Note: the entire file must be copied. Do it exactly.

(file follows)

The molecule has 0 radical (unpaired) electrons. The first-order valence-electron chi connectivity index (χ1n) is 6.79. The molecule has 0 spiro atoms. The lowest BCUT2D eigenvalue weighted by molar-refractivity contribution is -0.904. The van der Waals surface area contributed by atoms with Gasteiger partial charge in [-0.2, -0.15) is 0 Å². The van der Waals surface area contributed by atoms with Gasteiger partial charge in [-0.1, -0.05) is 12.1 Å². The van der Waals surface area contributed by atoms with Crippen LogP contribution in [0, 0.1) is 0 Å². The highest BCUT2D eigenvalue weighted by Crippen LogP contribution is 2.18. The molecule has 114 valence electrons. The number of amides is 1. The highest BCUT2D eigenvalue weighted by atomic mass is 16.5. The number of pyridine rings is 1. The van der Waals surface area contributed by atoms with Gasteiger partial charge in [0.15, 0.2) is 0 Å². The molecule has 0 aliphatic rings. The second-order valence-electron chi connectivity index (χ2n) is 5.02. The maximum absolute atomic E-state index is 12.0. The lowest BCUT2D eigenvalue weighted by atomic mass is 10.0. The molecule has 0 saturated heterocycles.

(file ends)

The molecule has 0 radical (unpaired) electrons. The first-order valence-electron chi connectivity index (χ1n) is 6.79. The molecule has 0 spiro atoms. The lowest BCUT2D eigenvalue weighted by molar-refractivity contribution is -0.904. The van der Waals surface area contributed by atoms with Gasteiger partial charge in [-0.2, -0.15) is 0 Å². The van der Waals surface area contributed by atoms with Gasteiger partial charge in [-0.1, -0.05) is 12.1 Å². The van der Waals surface area contributed by atoms with Crippen LogP contribution in [0, 0.1) is 0 Å². The highest BCUT2D eigenvalue weighted by Crippen LogP contribution is 2.18. The molecule has 114 valence electrons. The number of amides is 1. The highest BCUT2D eigenvalue weighted by atomic mass is 16.5. The number of pyridine rings is 1. The van der Waals surface area contributed by atoms with Gasteiger partial charge in [0.15, 0.2) is 0 Å². The molecule has 0 aliphatic rings. The second-order valence-electron chi connectivity index (χ2n) is 5.02. The maximum absolute atomic E-state index is 12.0. The lowest BCUT2D eigenvalue weighted by atomic mass is 10.0. The molecule has 0 saturated heterocycles.